tragic echoes

It is mostly from Euripides that the author of Rhesus plagiarizes lines, half-lines, turns of phrase, or single characteristic words.183 This partly explains the tenacity with which so many scholars have defended Rh. as a genuine Euripidean work. However, the probative value of this feature is slighter than what one might assume, and cannot be used, per se, as evidence of Euripidean authorship. As pointed out by P. T. Stevens, already in the fifth century (and no doubt in the fourth too, we may add) 'there were almost certainly some dramatists, such as those referred to in [Ar. Ra. 89–91], who wrote in the Euripidean manner and tended, consciously or unconsciously, to reproduce some of his mannerisms both in language and in dramatic technique.'184 That Euripides, more than any other tragedian, is likely to have influenced later tragic style is also suggested by the well-known fact of his incomparable pg lixposthumous popularity in the fourth century and later.185 We must also reckon with the possibility that, as again Stevens argues, 'if the rest of Attic tragedy had survived we might find that the style of Sophocles was more distinct from the tragic koine than that of Euripides (whose originality lies mainly elsewhere) and that a good deal of what now appears to be Euripidean would be seen as common at any rate to a group of dramatists.'186

However this may be, it seems unlikely that the author of Rh. was consciously trying to pass himself off as Euripides, despite what some critics have assumed.187 As a matter of fact, he appears rather to be an eclectic plagiarizer, more attracted by the glitter of 'flashy' turns of phrase than interested in maintaining stylistic consistency. For one thing, there are linguistic rarities in Rh. which never occur (or are attested but once) in E., although they may be found in other tragedians188—a strong argument against Euripidean paternity, which has been scarcely given the attention it deserves.189 For another, the play also contains a significant number of echoes from Aeschylus, who is indeed the author's second favourite source of linguistic material—unsurprisingly, given his notorious grandiloquence.190 It should be noted, however, that Rh. also contains a goodly number of words found in S. and E. but not in A. (Ritchie 168–70), which is enough to invalidate Rolfe's argument (1893: 79, 90–1, 97) that the author of Rh. 'naturally took Aeschylus as his model'. Sophocles is far less frequently pillaged,191 and except for a few pg lxcases Sophoclean reminiscences are neither prominent nor incontestable; this makes it all the harder to understand the opinion of those (unnamed) ancient scholars who thought that Rh. displays distinctive traits of the Sophoclean style (see Hypothesis b 23–4 n.). Eclectic that he is, the author of Rh. sometimes even introduces both Euripidean and Aeschylean or Sophoclean reminiscences into the same passage (cf. 608–9, 790–1 n.). For the hypothesis that the author of Rh. may have been an actor, rather than a professional playwright, and thus conceivably familiar with a large portion of classical drama, see below, pp. lxxii–lxxv.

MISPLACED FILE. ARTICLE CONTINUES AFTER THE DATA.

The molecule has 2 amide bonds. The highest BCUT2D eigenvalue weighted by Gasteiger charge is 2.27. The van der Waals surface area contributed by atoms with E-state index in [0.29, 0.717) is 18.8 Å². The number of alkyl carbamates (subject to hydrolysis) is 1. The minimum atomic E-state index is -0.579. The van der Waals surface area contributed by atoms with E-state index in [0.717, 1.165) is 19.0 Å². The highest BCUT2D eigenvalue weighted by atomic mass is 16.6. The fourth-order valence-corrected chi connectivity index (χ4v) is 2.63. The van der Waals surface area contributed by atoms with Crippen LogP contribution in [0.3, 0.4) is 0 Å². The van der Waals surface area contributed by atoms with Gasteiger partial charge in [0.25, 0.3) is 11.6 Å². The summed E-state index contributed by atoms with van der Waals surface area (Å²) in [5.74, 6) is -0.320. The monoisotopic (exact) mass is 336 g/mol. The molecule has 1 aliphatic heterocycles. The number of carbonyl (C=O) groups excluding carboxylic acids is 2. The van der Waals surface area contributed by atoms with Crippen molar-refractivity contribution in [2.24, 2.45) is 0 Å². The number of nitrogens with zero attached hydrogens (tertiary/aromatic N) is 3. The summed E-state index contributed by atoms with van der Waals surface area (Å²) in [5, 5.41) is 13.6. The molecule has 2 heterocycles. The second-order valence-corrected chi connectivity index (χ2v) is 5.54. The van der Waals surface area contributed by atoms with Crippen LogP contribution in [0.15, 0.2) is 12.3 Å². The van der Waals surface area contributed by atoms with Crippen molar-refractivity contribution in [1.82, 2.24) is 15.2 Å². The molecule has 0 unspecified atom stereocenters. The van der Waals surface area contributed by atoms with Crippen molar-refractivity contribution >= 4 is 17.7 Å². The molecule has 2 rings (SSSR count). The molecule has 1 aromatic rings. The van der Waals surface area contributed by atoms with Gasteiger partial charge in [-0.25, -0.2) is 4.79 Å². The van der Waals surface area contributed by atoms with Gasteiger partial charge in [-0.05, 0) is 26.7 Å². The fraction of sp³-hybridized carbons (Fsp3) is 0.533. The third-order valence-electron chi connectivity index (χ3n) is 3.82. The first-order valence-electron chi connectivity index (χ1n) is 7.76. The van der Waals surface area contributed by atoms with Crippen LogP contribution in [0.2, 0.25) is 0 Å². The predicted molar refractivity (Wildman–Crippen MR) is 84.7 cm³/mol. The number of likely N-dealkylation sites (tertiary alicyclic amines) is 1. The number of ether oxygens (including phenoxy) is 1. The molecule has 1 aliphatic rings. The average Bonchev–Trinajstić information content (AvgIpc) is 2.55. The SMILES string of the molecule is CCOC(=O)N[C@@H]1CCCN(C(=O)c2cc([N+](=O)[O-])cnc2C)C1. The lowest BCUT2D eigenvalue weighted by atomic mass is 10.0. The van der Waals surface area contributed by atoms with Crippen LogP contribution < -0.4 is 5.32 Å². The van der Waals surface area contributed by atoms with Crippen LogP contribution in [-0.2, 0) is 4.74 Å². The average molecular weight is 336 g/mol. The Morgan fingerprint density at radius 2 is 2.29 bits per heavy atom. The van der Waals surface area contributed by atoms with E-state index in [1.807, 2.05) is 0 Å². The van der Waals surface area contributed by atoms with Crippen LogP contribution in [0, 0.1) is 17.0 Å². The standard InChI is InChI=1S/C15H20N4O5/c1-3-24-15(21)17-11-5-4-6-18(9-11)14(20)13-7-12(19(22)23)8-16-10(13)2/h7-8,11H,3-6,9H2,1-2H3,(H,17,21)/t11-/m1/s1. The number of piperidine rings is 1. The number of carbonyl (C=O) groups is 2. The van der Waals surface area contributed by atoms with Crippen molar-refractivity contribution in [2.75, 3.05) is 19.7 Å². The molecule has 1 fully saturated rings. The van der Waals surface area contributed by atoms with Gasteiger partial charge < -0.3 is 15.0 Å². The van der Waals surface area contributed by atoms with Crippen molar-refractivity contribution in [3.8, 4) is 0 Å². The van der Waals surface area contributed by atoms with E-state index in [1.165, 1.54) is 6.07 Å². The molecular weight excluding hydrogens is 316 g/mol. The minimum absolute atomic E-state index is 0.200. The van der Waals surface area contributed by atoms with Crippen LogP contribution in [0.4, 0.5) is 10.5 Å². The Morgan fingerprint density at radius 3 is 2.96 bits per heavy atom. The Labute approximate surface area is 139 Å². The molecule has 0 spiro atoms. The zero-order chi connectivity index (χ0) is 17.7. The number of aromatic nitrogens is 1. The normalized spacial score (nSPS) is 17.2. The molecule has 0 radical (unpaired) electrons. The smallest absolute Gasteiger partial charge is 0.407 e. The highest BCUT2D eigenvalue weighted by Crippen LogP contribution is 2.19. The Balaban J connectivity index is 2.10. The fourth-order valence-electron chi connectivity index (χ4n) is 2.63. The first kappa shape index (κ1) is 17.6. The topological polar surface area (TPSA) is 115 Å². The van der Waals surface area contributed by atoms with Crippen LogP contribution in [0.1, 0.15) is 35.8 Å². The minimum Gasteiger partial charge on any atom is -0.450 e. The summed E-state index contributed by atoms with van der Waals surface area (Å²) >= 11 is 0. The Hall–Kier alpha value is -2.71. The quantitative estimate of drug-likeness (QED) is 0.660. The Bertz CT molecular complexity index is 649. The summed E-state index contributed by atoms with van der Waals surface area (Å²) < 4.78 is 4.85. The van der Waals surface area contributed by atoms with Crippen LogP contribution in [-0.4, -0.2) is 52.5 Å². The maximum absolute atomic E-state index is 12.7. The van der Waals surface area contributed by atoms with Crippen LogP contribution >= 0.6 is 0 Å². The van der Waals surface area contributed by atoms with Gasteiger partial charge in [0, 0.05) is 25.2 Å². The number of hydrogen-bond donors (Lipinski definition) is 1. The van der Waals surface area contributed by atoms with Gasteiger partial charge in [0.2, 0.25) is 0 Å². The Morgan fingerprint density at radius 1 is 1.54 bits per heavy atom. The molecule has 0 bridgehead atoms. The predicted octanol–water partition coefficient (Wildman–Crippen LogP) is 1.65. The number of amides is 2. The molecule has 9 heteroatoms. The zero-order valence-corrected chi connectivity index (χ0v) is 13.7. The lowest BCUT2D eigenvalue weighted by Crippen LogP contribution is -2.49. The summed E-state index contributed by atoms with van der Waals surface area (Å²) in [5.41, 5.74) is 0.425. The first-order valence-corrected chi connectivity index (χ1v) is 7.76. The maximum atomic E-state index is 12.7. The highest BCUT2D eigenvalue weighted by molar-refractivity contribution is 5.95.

non-tragic reminiscences

It will come as no surprise that Rh. contains a remarkable number of Homeric reminiscences.192 Not only are Homeric reminiscences to be found in all tragedians (especially in A., whom the author of Rhesus seems, as we saw, to be particularly fond of),193 but also the Doloneia was a major source for the configuration of the myth in Rh. (see above, pp. xvii–xviii).194 There are also a handful of more or less transparent allusions to early lyric poetry, notably Pindar and Archilochus.195 Somewhat unexpectedly, there is also one occasion on which—in a context where the comic mode seems momentarily to prevail—the author has gone as far as to admit verbal echoes from Aristophanes' Acharnians (see 675, 680, 683–4 nn.). In several passages, a tragic hapax or a characteristic turn of phrase or a stylistic mode found in Rh. occurs again in, or is typical of the language of comedy.196 These, however, are not sufficient to warrant Burnett's fanciful theory (1985) that Rh. represents an experimental fusion of tragic and comic elements (see above, p. xlvi), especially since the apparently comic string of imperatives in 675 has a tragic parallel in A. Eum. 130.

pg lxiplagiarism and repetitiveness